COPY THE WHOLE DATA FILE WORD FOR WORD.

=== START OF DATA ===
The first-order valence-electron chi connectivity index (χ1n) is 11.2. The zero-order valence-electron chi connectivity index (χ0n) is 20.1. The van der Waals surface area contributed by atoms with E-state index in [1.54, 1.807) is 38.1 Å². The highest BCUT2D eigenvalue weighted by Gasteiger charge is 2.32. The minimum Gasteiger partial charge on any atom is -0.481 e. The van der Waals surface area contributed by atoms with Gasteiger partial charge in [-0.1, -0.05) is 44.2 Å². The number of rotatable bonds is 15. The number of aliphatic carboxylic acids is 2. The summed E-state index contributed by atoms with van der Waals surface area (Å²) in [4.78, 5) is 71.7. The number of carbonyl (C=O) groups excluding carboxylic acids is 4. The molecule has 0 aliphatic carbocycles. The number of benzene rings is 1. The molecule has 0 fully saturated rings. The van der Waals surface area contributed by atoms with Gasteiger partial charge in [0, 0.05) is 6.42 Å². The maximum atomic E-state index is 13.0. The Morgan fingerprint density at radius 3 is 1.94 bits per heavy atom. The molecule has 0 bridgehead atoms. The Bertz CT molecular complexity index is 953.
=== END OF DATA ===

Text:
The first-order valence-electron chi connectivity index (χ1n) is 11.2. The zero-order valence-electron chi connectivity index (χ0n) is 20.1. The van der Waals surface area contributed by atoms with E-state index in [1.54, 1.807) is 38.1 Å². The highest BCUT2D eigenvalue weighted by Gasteiger charge is 2.32. The minimum Gasteiger partial charge on any atom is -0.481 e. The van der Waals surface area contributed by atoms with Gasteiger partial charge in [-0.1, -0.05) is 44.2 Å². The number of rotatable bonds is 15. The number of aliphatic carboxylic acids is 2. The summed E-state index contributed by atoms with van der Waals surface area (Å²) in [4.78, 5) is 71.7. The number of carbonyl (C=O) groups excluding carboxylic acids is 4. The molecule has 0 aliphatic carbocycles. The number of benzene rings is 1. The molecule has 0 fully saturated rings. The van der Waals surface area contributed by atoms with Gasteiger partial charge in [0, 0.05) is 6.42 Å². The maximum atomic E-state index is 13.0. The Morgan fingerprint density at radius 3 is 1.94 bits per heavy atom. The molecule has 0 bridgehead atoms. The Bertz CT molecular complexity index is 953.